I’m Will Berkman – I’m a personal trainer, exercise/sports scientist and dietitian (although – full disclosure, I haven’t completed my accreditation). I’ve represented Australia twice in powerlifting with no great distinction. I’ve been as heavy as 116kg of handsome blob and DEXA scanned at <9% bodyfat at 85-87kg bodyweight so I guess I’ve run the full gamut of body composition short of doing a bodybuilding comp.
This is an article for lifters (or just general fitness enthusiasts) who want to know how to go about training/eating on holidays or whilst travelling to minimise regression.
It’s not intended as a guide of how to take your neurosces about training and exercise overseas with you, rather it’s a look from first principles at what you can do so that you can enjoy your time away without trading in all of your gains or turning into a complete sack of shit.
Given this is being typed stream of consciousness style in a notes document from a hammock in Mexico, you’ll forgive me for not referencing properly (and possibly mis-citing people). I’m drawing on my knowledge of physiology and the general practice of strength training and sports nutrition, although I’ll obliquely refer to some literature here and there, probably.
Given this, however, if you have anything to contribute or want to correct the record, please go ahead and do so.
Firstly – what should we aim for when travelling?
This question is part philosophical and part physiological.
For the former – if you’ve decided to take a holiday for a week or two, or go overseas for a number of months, I take it that you intend to relax and break your home routine. That means leaving behind structured training and nutrition, enjoying a variety of foods and experiences and placing your physique or athleticism at a lower level of priority.
It’s not inconsistent with this to still enjoy training and take pride in your health and appearance, but just remember that trading up unique experiences to go to the gym, or forgoing relaxation and enjoyment of local cuisine to follow a diet plan is pretty abnormal and probably unnecessary.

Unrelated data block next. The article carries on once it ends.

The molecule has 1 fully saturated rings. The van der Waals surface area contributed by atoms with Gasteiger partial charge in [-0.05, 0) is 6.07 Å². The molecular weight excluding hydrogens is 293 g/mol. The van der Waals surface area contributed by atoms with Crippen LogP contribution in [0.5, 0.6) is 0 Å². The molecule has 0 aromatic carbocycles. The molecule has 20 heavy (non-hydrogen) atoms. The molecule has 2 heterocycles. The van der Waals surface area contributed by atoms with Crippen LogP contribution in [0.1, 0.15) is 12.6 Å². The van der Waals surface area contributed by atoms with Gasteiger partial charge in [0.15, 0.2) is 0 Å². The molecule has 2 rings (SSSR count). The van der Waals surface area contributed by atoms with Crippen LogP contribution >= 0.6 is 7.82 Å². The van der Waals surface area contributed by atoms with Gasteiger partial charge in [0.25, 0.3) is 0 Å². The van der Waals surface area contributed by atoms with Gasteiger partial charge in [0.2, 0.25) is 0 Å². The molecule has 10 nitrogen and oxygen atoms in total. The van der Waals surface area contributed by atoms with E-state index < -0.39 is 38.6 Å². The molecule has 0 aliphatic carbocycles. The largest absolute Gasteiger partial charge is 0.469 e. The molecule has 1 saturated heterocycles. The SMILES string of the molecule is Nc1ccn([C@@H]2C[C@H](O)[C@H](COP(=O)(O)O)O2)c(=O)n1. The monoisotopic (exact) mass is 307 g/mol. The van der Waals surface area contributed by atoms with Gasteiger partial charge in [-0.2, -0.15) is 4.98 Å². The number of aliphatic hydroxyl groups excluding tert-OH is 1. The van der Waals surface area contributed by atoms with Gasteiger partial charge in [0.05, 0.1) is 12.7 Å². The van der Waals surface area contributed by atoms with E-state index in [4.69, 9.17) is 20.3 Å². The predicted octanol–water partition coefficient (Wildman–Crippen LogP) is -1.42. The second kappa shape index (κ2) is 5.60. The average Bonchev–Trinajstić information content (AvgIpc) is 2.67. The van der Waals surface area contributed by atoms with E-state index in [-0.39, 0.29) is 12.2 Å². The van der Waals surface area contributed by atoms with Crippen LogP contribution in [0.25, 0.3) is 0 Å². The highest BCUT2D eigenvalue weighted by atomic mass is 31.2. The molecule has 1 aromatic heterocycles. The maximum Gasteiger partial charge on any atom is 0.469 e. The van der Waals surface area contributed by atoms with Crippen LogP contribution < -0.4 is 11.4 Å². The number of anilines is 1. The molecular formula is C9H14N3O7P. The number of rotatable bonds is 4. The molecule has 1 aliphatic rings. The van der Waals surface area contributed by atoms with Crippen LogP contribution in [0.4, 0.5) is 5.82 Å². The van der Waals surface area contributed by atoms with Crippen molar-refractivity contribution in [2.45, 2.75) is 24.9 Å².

So my philosophical take is – what is the least disruptive approach to training/eating you can adopt whilst away that preserves the physiological adaptations you desire. Ie – how can I do a minimum of training and eat maximally freely without sacrificing too much progress?
Which brings me to the latter, physiological, dimension. If you accept my philosophical argument that you’re on holiday for a break (and not a continuation of your training somewhere where you just need a little more aircon), then you’ll likely agree that rough maintenance of your current condition is the goal.
But that raises the more subtle question of which exact qualities we’re seeking to maintain. The answer in most cases should be muscle mass, or at least I think. As strength athletes, muscle mass is strength potential, and for those with physique goals, muscle is the most important asset you have.
Given my recommendations involve low(er) volumes and moderate intensities, that still might mean that powerlifters lose some top end strength, and bodybuilders will probably look a little flatter than they’re used to from the reduction in volume, and everyone might drop some work capacity from just training less. But, muscle takes time to build, and keeping it means keeping your base. The more transient adaptations I mentioned above can be built up relatively quickly again provided you don’t drop off too much muscle. Furthermore, maintaining those qualities tends to take types and volumes of training that could either be inconvenient or unrealistic when you’re away.
So – cliff notes so far
– we want to maintain muscle as a primary goal
– we want to do it in a way that is minimally disruptive to our enjoyment of our trip (meaning training minimal amounts and eating mostly freely)